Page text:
A recent study conducted at the University of Utah analyzed the many features built into vehicles to see how distracting they were. Professor David Strayer looked at SatNav, MP3 players, radios, and a host of other features. He found that the most distracting task was programming a navigation device, followed by text messaging, and fiddling with audio devices.

Auto manufacturers are increasingly adding new technology to their vehicles, often with the intent of making them safer—which isn’t always the outcome. The AAA Foundation for Traffic Safety in Heathrow, Florida, conducted a study involving 30 new vehicles from the 2017 model year. Drivers were asked to use various in-car technologies. AAA found that some participants using voice and touch-screen devices had their eyes off of the road for nearly 24 seconds. Those who were programming navigation systems took up to 40 seconds to complete the task. As the National Highway Transportation Safety Administration’s data shows that the chances of a crash are doubled when a driver’s eyes leave the road for merely two seconds, this is alarming.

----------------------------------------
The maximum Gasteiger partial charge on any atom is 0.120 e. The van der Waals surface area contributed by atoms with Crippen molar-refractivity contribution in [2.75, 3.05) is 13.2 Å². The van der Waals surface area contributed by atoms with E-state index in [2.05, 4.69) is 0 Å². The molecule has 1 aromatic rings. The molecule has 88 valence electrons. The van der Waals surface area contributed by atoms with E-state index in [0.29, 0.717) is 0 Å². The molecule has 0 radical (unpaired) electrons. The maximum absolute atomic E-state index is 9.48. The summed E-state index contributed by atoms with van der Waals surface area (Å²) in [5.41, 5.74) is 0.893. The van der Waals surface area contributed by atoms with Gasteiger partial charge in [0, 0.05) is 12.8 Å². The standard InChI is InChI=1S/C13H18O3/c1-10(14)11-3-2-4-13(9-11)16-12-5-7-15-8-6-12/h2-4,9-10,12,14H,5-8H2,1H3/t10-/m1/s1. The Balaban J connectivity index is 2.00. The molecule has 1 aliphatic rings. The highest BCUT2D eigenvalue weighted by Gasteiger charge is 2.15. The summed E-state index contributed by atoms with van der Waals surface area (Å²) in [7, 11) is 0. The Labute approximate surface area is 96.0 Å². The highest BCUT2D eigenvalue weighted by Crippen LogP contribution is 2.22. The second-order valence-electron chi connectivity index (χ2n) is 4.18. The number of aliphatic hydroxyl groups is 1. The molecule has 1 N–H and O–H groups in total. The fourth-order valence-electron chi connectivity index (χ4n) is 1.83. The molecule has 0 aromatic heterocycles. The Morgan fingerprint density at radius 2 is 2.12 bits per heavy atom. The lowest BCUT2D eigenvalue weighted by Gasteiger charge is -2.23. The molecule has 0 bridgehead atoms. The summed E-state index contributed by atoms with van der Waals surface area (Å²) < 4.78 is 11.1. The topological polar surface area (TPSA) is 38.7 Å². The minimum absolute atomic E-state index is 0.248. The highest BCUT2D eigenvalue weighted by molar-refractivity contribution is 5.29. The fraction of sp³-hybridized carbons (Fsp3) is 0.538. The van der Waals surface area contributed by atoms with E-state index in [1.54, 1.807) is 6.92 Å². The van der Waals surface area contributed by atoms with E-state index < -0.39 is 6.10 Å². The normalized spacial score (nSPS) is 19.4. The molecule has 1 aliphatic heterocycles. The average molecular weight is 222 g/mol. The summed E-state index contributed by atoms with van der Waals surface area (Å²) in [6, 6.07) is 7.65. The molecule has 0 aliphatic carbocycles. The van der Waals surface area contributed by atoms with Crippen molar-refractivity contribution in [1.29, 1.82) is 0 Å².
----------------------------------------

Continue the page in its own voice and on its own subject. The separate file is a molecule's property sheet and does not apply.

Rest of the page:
When GPS Contributes to Accidents

map-2789052_1920It is difficult to determine the number of crashes that can be attributed to navigation distractions. GPS is often touted for its ability to reduce crashes—supposedly, drivers will avoid fumbling to read a map, and be less likely to make wrong turns. Navigation systems are becoming more sophisticated by offering digital imagery and responsive “real-time” traffic data (like the app Waze). The problem? Drivers are spending more time looking at their GPS than the road ahead. And as we saw up above, drivers increasingly trust the accuracy of this data, which may not be totally up to date on construction projects, roadway changes, temporary closures, etc.

When You Can Sue for a Faulty Navigation Device